Arnold Min Baek Held for Allegedly Pulling $20,000 Worth of Irvine Craigslist Robberies
Arnold Min Baek was arrested in a coffee shop at a shopping center in Lake Forest on Monday, which was a day before undercover Irvine cops had planned to meet him after responding to a new ad claiming his 2008 Mercedes C300 was for sale.
Baek allegedly had with him at the time of his arrest a computer he used to post the transactions and a replica firearm he allegedly pulled on unsuspecting would-be buyers.
The first crime is alleged to have happened Jan. 4, when a La Habra Heights man met the supposed seller of a Submariner Rolex watch at an upscale Irvine residence, according to a statement from Lt. Julia Engen, the Irvine Police spokeswoman.
The watch had been listed in the Craigslist as for $4,200, and the seller convinced the would-be buyer to drive him to a jeweler in order to have the Rolex appraised. But on the way there, the watch holder pulled out what appeared to be a black semi-automatic handgun and demanded the cash.
A Monterey Park couple carrying $15,000 had agreed to meet the seller of the 2008 Mercedes C300 advertised on Craigslist at the same Irvine residence on Jan. 16. When the couple arrived, the seller directed them to a nearby carwash and tried to get them to drive there see the car. When they declined, he drew a weapon fitting the description of the handgun used in the first robbery, Engen said.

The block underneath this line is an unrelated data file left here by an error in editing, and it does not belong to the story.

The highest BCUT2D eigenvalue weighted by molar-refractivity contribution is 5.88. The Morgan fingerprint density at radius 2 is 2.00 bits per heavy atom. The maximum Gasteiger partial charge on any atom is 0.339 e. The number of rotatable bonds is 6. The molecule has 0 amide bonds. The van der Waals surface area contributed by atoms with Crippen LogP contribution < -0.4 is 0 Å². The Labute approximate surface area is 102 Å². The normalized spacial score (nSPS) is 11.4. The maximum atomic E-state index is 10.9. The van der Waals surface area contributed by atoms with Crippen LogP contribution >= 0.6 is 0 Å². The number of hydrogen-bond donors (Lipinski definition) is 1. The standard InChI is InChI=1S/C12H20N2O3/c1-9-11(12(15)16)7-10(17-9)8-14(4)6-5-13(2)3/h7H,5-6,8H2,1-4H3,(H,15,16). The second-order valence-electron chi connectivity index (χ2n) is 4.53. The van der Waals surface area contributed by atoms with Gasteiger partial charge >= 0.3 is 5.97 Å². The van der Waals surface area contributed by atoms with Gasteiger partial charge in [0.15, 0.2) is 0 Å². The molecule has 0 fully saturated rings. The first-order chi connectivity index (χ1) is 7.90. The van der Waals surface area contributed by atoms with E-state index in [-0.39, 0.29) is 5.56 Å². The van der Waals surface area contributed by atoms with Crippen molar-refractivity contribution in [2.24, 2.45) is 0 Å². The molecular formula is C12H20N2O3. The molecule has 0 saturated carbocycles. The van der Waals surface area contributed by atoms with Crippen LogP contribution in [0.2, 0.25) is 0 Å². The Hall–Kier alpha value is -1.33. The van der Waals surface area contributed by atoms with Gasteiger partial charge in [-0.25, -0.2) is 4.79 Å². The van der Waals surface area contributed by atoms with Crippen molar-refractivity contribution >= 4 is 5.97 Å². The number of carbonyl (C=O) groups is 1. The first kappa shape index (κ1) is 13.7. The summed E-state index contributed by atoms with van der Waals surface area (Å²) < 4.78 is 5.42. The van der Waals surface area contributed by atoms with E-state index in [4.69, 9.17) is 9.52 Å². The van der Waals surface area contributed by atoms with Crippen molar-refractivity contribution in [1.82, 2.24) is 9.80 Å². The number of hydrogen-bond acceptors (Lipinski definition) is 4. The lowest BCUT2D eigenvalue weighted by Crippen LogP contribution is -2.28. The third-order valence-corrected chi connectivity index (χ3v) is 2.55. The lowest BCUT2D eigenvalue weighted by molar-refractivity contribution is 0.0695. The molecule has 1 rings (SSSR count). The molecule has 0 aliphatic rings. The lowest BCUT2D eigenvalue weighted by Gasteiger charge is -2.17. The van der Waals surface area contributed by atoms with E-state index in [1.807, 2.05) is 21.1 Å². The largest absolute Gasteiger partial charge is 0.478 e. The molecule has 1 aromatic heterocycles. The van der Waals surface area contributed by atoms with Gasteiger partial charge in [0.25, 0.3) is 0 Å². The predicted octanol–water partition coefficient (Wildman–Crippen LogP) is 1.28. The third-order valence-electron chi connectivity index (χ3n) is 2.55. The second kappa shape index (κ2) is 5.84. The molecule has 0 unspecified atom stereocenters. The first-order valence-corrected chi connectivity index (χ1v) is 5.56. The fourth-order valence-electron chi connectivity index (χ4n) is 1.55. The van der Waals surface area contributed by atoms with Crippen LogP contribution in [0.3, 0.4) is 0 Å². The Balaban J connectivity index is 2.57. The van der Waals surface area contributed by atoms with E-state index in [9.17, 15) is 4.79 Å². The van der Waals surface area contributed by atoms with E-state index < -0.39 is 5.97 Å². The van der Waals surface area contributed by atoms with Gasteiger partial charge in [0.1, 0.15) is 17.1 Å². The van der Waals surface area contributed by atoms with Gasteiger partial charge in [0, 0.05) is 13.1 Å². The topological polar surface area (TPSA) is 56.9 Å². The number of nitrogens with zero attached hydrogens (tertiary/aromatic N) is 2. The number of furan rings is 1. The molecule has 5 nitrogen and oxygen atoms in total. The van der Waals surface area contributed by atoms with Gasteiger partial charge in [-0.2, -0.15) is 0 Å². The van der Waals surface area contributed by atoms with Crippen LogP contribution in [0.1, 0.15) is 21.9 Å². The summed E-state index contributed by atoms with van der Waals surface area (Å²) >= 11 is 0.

Police say that in both cases:
* The items were advertised on Craigslist.
* Photographs of items listed were pulled from a public, online source.
* A cash amount was agreed to in advance.
* Meetings were arranged at an exact residential address in an upscale neighborhood and the suspect emerged from the side of the home to meet the victims at their car.
* The suspect used a ruse to lure or attempt to lure the victim to drive him somewhere.
* The suspect robbed the victims with what appeared to be a semi-automatic handgun.
* The suspect told the victims he needed the money because he has a child with special needs.
Police recommend when choosing to conduct transactions online:
* Always meet in a well-populated, public place.
* Take someone with you and let others know where you are going.
* Be leery of deals that sound "too good to be true."
* Never agree to large cash transactions prior to meeting the seller and confirming the legitimacy of the transaction.
* Carry a cell phone.